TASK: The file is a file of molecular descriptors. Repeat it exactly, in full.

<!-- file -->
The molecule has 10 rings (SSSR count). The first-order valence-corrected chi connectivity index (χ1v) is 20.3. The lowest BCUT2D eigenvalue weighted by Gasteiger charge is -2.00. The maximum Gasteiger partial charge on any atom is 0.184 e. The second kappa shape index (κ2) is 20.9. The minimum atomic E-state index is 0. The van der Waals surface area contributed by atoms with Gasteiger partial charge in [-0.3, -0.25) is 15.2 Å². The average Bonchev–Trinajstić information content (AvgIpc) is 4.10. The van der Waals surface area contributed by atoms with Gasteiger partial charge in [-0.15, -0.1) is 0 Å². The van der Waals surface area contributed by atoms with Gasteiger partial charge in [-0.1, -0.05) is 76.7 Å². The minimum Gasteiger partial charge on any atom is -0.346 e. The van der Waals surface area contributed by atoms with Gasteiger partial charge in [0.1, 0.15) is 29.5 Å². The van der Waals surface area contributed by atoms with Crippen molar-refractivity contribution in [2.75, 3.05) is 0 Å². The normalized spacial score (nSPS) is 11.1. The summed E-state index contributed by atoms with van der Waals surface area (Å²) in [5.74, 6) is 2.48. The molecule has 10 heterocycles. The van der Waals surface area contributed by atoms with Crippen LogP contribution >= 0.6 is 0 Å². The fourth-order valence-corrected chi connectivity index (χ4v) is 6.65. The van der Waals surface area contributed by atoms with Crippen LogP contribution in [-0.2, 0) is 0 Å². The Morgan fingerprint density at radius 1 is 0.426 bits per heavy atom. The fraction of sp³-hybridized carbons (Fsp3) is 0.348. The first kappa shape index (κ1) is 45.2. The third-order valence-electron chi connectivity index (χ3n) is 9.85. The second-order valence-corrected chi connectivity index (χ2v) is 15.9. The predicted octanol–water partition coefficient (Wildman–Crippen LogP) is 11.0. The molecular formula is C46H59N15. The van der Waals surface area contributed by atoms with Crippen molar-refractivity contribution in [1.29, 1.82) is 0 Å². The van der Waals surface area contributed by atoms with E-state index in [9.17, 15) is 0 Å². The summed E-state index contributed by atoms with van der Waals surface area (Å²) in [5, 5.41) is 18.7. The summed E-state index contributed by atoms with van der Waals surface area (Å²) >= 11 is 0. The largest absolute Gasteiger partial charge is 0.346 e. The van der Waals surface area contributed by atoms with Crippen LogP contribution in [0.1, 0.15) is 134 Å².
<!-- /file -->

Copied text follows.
The molecule has 10 rings (SSSR count). The first-order valence-corrected chi connectivity index (χ1v) is 20.3. The lowest BCUT2D eigenvalue weighted by Gasteiger charge is -2.00. The maximum Gasteiger partial charge on any atom is 0.184 e. The second kappa shape index (κ2) is 20.9. The minimum atomic E-state index is 0. The van der Waals surface area contributed by atoms with Gasteiger partial charge in [-0.3, -0.25) is 15.2 Å². The average Bonchev–Trinajstić information content (AvgIpc) is 4.10. The van der Waals surface area contributed by atoms with Gasteiger partial charge in [-0.15, -0.1) is 0 Å². The van der Waals surface area contributed by atoms with Gasteiger partial charge in [-0.1, -0.05) is 76.7 Å². The minimum Gasteiger partial charge on any atom is -0.346 e. The van der Waals surface area contributed by atoms with Gasteiger partial charge in [0.1, 0.15) is 29.5 Å². The van der Waals surface area contributed by atoms with Crippen molar-refractivity contribution in [2.75, 3.05) is 0 Å². The normalized spacial score (nSPS) is 11.1. The summed E-state index contributed by atoms with van der Waals surface area (Å²) in [5.74, 6) is 2.48. The molecule has 10 heterocycles. The van der Waals surface area contributed by atoms with Crippen LogP contribution >= 0.6 is 0 Å². The fourth-order valence-corrected chi connectivity index (χ4v) is 6.65. The van der Waals surface area contributed by atoms with Crippen LogP contribution in [-0.2, 0) is 0 Å². The Morgan fingerprint density at radius 1 is 0.426 bits per heavy atom. The fraction of sp³-hybridized carbons (Fsp3) is 0.348. The first kappa shape index (κ1) is 45.2. The third-order valence-electron chi connectivity index (χ3n) is 9.85. The second-order valence-corrected chi connectivity index (χ2v) is 15.9. The predicted octanol–water partition coefficient (Wildman–Crippen LogP) is 11.0. The molecular formula is C46H59N15. The van der Waals surface area contributed by atoms with Crippen molar-refractivity contribution in [1.29, 1.82) is 0 Å². The van der Waals surface area contributed by atoms with E-state index in [9.17, 15) is 0 Å². The summed E-state index contributed by atoms with van der Waals surface area (Å²) in [5, 5.41) is 18.7. The summed E-state index contributed by atoms with van der Waals surface area (Å²) >= 11 is 0. The largest absolute Gasteiger partial charge is 0.346 e. The van der Waals surface area contributed by atoms with Crippen LogP contribution in [0.1, 0.15) is 134 Å².